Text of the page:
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Mura no kajiya

mura no kajiya Other Specials

Mura no kajiya

Shibashi mo yasumanzu tsuchi utsu hibiki
Tobichiru yudama yo hashiru yudama
Fuigo no kaze sae iki womo tsukazu
Shigoto ni sei dasu mura no kaziya

Aruzi wa nadakai hatarakimono yo
Hayaoki hayane no yamai shirazu
Naganen kitaeta jiman no ude de
Uchidasu suki kuwa kokoro komoru

Lyricist & Composer:Unkown
in 1912

The village blacksmith

The incessant sound of striking hammers resounds,
Sparks fly, water turns to boiling broth,
The bellows’ wind, incessant and breathless,
The village blacksmith devoted to his craft.

The master, renowned for his skillful work,
Untroubled by early rising and retiring early, free from illness.
With arms honed through the ages,
Yields tools crafted with heart and fervor.



The song titled “The Village Blacksmith” was sung until the late Showa era, long after the profession of blacksmithing had ceased to be a part of everyday life.

Miki City Hardware Museum011s3872.jpg
663highland投稿者自身による著作物, CC 表示 2.5, リンクによる

The reason for this persistence isn’t entirely clear, but perhaps the song’s lively rhythm was deemed fitting for children’s musical education.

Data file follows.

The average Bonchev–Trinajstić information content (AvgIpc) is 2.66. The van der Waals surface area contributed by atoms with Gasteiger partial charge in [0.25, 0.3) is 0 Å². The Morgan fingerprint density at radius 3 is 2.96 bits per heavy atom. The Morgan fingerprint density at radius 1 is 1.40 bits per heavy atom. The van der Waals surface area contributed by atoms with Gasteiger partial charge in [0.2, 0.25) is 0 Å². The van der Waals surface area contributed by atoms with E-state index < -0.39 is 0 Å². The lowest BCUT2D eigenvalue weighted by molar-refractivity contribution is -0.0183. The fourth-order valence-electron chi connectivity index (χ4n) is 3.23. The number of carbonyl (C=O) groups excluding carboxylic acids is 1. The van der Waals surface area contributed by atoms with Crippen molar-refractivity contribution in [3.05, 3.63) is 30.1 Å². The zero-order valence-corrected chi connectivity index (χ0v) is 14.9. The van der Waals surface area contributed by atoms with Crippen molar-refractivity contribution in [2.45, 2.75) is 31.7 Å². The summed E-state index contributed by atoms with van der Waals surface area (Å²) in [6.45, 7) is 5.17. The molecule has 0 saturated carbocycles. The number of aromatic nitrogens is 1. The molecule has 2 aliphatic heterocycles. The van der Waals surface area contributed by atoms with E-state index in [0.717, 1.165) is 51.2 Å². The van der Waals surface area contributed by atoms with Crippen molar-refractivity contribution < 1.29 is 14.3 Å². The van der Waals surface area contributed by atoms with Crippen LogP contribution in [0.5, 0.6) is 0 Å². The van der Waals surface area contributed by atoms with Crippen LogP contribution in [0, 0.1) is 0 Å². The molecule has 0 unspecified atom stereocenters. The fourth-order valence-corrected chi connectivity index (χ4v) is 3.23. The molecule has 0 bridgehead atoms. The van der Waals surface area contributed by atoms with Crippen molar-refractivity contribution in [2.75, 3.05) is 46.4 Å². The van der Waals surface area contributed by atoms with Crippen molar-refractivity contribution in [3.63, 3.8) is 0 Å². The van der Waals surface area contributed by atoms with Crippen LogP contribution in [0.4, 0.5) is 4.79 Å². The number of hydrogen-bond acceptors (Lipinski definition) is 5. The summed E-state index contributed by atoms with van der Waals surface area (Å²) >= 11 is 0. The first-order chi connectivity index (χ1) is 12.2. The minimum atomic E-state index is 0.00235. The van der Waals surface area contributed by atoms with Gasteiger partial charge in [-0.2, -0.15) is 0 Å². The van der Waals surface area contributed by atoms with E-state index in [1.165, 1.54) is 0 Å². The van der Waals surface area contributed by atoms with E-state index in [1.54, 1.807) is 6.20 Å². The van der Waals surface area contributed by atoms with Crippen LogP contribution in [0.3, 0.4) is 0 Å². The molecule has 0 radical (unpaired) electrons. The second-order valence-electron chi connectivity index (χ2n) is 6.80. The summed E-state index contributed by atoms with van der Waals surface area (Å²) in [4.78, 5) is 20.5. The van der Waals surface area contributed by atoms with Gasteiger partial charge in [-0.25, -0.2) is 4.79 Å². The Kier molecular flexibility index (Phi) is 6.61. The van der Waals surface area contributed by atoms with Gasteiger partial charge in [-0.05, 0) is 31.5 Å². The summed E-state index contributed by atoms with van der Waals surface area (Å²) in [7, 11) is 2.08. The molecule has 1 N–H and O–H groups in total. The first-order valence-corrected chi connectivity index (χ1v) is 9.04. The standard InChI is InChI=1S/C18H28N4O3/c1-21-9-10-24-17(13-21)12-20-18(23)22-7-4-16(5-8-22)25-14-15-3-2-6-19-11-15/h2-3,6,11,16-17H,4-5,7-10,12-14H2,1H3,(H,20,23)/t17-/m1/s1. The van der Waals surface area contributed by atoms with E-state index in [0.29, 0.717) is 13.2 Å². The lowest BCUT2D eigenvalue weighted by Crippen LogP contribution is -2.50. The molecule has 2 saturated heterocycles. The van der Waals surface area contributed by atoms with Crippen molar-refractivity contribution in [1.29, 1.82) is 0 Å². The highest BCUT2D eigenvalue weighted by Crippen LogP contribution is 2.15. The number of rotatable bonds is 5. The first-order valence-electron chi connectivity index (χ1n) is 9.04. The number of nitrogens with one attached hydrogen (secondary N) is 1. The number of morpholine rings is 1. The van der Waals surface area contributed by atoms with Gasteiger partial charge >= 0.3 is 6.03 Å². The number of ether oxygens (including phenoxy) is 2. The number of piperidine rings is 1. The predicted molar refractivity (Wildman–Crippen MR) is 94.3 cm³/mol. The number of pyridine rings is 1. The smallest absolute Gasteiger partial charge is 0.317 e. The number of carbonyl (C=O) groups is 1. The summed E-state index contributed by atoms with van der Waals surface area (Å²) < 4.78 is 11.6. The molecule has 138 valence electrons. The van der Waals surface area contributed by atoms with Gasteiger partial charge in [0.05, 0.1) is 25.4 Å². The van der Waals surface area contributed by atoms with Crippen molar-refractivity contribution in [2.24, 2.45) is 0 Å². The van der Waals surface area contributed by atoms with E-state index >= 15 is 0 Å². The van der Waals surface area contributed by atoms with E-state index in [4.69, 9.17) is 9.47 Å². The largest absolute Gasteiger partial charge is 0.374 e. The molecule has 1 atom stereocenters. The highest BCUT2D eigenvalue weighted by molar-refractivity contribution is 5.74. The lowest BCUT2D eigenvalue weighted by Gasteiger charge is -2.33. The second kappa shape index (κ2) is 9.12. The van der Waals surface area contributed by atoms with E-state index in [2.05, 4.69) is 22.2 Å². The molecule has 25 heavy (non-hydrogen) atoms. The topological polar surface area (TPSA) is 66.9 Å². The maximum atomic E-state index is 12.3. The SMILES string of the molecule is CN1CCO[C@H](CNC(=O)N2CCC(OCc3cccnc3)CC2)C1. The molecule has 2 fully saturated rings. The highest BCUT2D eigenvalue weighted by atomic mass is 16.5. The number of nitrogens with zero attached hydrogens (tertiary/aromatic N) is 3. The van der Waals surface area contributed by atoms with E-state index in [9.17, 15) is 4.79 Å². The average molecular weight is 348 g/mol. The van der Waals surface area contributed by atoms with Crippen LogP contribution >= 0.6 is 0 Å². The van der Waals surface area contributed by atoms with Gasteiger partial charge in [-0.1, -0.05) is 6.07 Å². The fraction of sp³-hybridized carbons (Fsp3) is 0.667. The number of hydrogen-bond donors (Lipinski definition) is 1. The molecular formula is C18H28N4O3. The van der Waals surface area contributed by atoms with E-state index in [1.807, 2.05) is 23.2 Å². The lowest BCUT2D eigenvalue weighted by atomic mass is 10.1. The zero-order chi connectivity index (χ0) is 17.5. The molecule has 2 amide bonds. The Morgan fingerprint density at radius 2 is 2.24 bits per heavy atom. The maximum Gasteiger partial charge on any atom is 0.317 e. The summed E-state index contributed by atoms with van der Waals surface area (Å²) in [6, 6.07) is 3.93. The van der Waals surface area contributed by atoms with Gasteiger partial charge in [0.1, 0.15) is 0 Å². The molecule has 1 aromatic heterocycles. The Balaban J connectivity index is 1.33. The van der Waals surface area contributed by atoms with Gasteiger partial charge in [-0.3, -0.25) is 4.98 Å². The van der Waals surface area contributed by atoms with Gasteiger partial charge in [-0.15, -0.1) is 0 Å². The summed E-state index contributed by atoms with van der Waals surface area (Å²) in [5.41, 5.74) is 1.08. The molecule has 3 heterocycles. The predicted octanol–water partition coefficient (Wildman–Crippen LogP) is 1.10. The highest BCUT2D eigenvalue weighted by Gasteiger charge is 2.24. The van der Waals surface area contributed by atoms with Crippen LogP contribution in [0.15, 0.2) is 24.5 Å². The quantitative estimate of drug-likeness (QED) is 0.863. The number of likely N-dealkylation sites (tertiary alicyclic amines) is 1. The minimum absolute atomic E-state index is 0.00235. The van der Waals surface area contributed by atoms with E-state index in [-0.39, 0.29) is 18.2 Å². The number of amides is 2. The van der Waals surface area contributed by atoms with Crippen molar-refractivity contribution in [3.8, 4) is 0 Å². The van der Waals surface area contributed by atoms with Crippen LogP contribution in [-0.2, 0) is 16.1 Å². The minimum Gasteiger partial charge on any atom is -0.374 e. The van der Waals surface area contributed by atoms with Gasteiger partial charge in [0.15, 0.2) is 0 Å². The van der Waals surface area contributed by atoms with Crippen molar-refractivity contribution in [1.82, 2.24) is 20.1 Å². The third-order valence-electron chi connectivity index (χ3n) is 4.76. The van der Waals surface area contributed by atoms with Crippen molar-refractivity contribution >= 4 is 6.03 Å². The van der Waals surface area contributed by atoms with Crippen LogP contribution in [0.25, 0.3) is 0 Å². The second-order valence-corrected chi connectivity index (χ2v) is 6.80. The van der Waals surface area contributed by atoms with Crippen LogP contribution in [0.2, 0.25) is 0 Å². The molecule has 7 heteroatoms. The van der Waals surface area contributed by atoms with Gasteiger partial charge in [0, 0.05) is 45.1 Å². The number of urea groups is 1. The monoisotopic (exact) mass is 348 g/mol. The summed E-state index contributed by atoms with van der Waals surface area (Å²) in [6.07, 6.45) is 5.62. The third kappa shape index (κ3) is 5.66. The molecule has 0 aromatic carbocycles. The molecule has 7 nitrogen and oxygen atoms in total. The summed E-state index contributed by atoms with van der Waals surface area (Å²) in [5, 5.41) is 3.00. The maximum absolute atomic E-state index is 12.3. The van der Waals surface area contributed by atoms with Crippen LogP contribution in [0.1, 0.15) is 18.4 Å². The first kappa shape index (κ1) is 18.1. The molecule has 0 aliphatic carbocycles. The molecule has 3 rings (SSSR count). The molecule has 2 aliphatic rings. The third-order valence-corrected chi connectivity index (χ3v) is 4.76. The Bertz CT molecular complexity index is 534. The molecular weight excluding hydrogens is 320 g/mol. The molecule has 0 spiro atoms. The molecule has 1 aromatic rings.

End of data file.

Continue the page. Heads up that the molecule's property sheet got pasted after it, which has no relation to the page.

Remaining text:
Though the lyrics depict the blacksmith as someone who forges plows and hoes as agricultural tools, originally, the roots of blacksmithing were likely tied to swordsmithing. Japan has traditionally had a culture centered around blades, evident even in the popular anime “Demon Slayer,(Kimetsu no yaiba)” showcasing the pride associated with crafting the katana and wakizashi, swords worn at the waist of the samurai, the highest social class during the Sengoku period.

samurai sword

With the end of the samurai era and further declines due to mechanization, the demand for plows and hoes as agricultural tools drastically decreased. However, a few blacksmiths still remain scattered throughout Japan, supporting local farmers to this day. Moreover, the “art of blade-making” has also been an integral part of supporting Japanese culinary culture.itamae_illustration


Miki City Hardware Museum where you can learn about Japanese blacksmithing methods

▲The Japanese sword museum at Tokyo